On this episode, Tim and I chat about getting people to take action,
How to get people to act
Buyers tend to avoid conflict, hesitate in the face of change, abhor the unknown, and are averse to risk.
We feel, and then we think.
The human brain is a pattern monster, ignoring most incoming data so it can focus on things that stick out—different, new, dangerous. decisions.
A heuristic is a mental shortcut that allows humans to make quick decisions in the thick of complexity—while incurring the least amount of effort and cognitive load.
The power of the subconscious mind and how it holds sway over your buyer’s emotions, behaviour, interpersonal interactions, likes, dislikes, perceptions, and decisions is something every sales professional must understand and learn to leverage.
- Status Quo: We don’t like change. When faced with options, we will choose the one with the least risk.
- Fear of Loss or safety: We are more focused on avoiding threats than maximising opportunities. One of the key reasons, people don’t commit is because of the fear of negative future consequences.
- Confirmation bias: People are drawn to things that confirm their position and ignore contradictory evidence.
- Sunk cost fallacy: People believe that they can recover their losses by continuing to do the same thing.
Get your message to be different / stick out
When your sales behaviours fall into an expected pattern, you will not differentiate, and you will not garner attention. Different sells. Make it bright and shiny.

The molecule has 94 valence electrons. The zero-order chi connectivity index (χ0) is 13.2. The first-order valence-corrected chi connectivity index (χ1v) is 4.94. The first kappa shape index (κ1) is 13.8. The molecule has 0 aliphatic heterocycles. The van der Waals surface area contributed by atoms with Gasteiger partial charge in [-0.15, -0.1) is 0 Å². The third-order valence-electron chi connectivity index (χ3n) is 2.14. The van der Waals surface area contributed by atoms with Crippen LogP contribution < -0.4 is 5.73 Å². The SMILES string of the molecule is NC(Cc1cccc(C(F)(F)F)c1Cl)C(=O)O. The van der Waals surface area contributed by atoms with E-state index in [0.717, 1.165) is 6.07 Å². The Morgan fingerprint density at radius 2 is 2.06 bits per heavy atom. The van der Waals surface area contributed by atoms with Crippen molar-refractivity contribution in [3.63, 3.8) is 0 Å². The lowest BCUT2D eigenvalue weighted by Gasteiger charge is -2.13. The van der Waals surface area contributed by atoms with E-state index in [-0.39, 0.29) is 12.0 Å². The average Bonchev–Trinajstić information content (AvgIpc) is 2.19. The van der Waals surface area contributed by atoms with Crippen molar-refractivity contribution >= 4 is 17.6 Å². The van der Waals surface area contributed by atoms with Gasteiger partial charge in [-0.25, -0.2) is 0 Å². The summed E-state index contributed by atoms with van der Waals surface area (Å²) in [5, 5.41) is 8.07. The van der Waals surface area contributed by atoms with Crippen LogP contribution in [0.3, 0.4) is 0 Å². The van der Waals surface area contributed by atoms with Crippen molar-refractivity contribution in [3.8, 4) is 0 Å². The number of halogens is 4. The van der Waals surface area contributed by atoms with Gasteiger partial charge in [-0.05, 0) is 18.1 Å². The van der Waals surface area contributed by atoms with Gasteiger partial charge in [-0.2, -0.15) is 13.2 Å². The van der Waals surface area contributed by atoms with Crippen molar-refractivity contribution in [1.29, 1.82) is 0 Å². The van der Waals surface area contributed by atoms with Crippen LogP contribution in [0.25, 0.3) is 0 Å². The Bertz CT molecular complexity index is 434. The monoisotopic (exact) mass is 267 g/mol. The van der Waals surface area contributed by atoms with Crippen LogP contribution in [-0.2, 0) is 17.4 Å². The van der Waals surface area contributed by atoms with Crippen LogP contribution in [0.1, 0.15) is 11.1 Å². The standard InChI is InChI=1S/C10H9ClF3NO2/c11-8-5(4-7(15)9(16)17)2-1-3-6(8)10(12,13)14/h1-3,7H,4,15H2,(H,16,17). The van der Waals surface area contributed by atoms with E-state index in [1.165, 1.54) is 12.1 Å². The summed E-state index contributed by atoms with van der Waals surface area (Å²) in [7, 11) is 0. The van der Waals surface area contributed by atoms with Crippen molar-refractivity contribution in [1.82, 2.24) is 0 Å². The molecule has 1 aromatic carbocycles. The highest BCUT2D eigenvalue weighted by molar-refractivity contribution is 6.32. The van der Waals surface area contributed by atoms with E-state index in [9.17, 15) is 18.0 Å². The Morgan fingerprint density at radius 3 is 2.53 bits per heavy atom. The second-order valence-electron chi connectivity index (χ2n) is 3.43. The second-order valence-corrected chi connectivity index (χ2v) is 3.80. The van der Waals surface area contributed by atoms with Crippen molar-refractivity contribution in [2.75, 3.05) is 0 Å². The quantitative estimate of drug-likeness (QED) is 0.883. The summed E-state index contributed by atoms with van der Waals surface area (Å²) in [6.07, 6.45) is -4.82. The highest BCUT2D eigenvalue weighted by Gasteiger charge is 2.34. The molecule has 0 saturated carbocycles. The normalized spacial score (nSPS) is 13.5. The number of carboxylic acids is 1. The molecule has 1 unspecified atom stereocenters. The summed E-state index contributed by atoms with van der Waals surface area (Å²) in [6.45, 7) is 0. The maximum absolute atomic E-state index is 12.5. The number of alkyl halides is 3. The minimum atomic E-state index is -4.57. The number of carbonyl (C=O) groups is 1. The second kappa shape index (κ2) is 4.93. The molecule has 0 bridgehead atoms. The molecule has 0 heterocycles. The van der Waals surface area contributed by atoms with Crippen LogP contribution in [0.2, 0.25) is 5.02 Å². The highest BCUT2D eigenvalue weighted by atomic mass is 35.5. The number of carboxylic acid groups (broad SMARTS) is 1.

Asking is the most important discipline in sales. You must ask for what you want, directly, assumptively, assertively, and repeatedly.
The fear of rejection is the most treacherous disruptive emotion for salespeople.
When salespeople demonstrate confidence and ask assertively for what they want—appointments, next steps, and buying commitments—prospects say yes 50 to 70 percent of the time. Confident messages increase the probability that you will get a yes.
You must directly, quickly, and concisely get to the point. Asking directly for what you want makes it easier for your prospect to say yes.
One of the truths about human behaviour is that people tend to respond in kind. “People are extremely good at picking up on other people’s emotions—both negative and positive—without consciously trying,” writes Shirley Wang in her article “Contagious Behavior.”1 Emotional contagion is primarily an automatic subconscious response that causes humans to mirror or mimic the behaviours and emotions of those around them.
Keep it simple
Less is better, Make the choice and value clear.
Make it clear the impact of doing nothing.
Get micro commitments
Asking for and getting micro-commitments and consistently getting to the next step accelerates pipeline velocity. Deals with forward momentum have a higher probability of a win and a lower chance of stalling.
Give people a choice
People have a predictable tendency to rebel in the face of a debate or when choices are taken away from them. When someone tells you that you’re wrong, your response is quick and emotional (even when you really are wrong): “Oh, yeah? I’ll show you!” Psychological reactance unleashes your inner brat.
Build trust one brick at a time.
Reduce the risk. Tell them they are doing the right thing.
Make use of references
Prove you have done it before. References influence the confirmation bias.